If you find yourself feeling low, tearful, angry or unable to cope for a long period of time, you may be suffering from stress, anxiety or depression. Find out about the support available.
Advice and support
If you feel your mental health is suffering and you are struggling to deal with everyday situations it may be worth talking to your GP, family or friends.
Open Mind is a service that provides talking therapies for what are known as mild to moderate, common mental health problems.
Help and advice can also be found at LAMP; MIND; Health for Teens and Time to Change. There are also a range of NHS-endorsed digital applications that can help treat depression and anxiety and improve access to psychological therapies.
Time to change
We are campaigning to change attitudes and end stigma associated with mental health issues. We are also granting funds to community programmes that help raise awareness of mental health issues as part of Time to Change.
The five steps to wellbeing
There are five steps you can take to help protect your mental health:
Connecting with others and building relationships helps us to feel good about ourselves. Spending time with the people we love and care for give us a sense of belonging and self-worth.
We can share our experiences, get emotional support and offer support in return. Research also suggests that spending time with someone who has strong mental wellbeing can also improve your own mental wellbeing.
2) Be active
Exercise makes us feel good and being active is important for both our physical and mental health. You don't just have to go to a gym or stick to a vigorous exercise routine as there are plenty of ways to build activity into your normal routine.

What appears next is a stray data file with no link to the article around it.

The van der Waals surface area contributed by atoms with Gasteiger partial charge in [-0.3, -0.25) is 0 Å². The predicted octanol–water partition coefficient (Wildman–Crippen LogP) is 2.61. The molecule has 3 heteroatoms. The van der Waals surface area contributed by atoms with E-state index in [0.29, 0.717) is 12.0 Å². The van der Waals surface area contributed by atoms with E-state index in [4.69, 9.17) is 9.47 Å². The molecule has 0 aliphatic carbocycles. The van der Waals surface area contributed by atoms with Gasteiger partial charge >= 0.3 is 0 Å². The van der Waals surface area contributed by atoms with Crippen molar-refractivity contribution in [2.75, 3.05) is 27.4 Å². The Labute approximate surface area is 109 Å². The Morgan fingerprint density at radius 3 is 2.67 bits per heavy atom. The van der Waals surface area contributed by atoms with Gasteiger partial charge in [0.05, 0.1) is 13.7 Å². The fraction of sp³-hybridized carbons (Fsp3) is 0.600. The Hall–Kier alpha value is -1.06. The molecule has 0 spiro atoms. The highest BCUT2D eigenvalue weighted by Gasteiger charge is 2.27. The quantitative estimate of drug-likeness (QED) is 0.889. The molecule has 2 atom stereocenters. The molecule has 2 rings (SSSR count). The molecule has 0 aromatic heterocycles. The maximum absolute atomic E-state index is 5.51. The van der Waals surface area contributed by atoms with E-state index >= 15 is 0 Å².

- Walk or cycle to work, or if you use public transport get off a stop earlier and walk the rest of the way.
- Take the stairs rather than using the lift
- Have a go at one of NHS Choices programmes like Couch to 5k, Strength and Flex or the 12 week plan
- Try a new sport or fitness activity at our sports and leisure centres
3) Keep learning
Learning something new or developing existing skills is a great way to improve your mental health and wellbeing. You can spend time doing something you enjoy or find something that challenges you and widen your social networks if you want to join in group classes or activities.
The Leicester Adult Skills and Learning Service have a variety of courses covering almost everything from arts and crafts through to languages, sports and horticulture. Learning doesn’t have to be formal or class based. Why not try doing a crossword, reading a book or visiting a gallery or museum?
4) Give to others
Giving to others and small acts of kindness can improve your mental wellbeing. Whether it’s a simple smile to someone as you pass them in the street or spending some time volunteering in the community, giving can make you feel happier and more satisfied with your life.
5) Take notice
Every day we go about our lives but rarely stop to take notice of the world around us. We often function on ‘autopilot’ or get wrapped up in how busy we are but taking some time to be aware of the world, focus on our feelings and reflect on our experiences can help boost our wellbeing.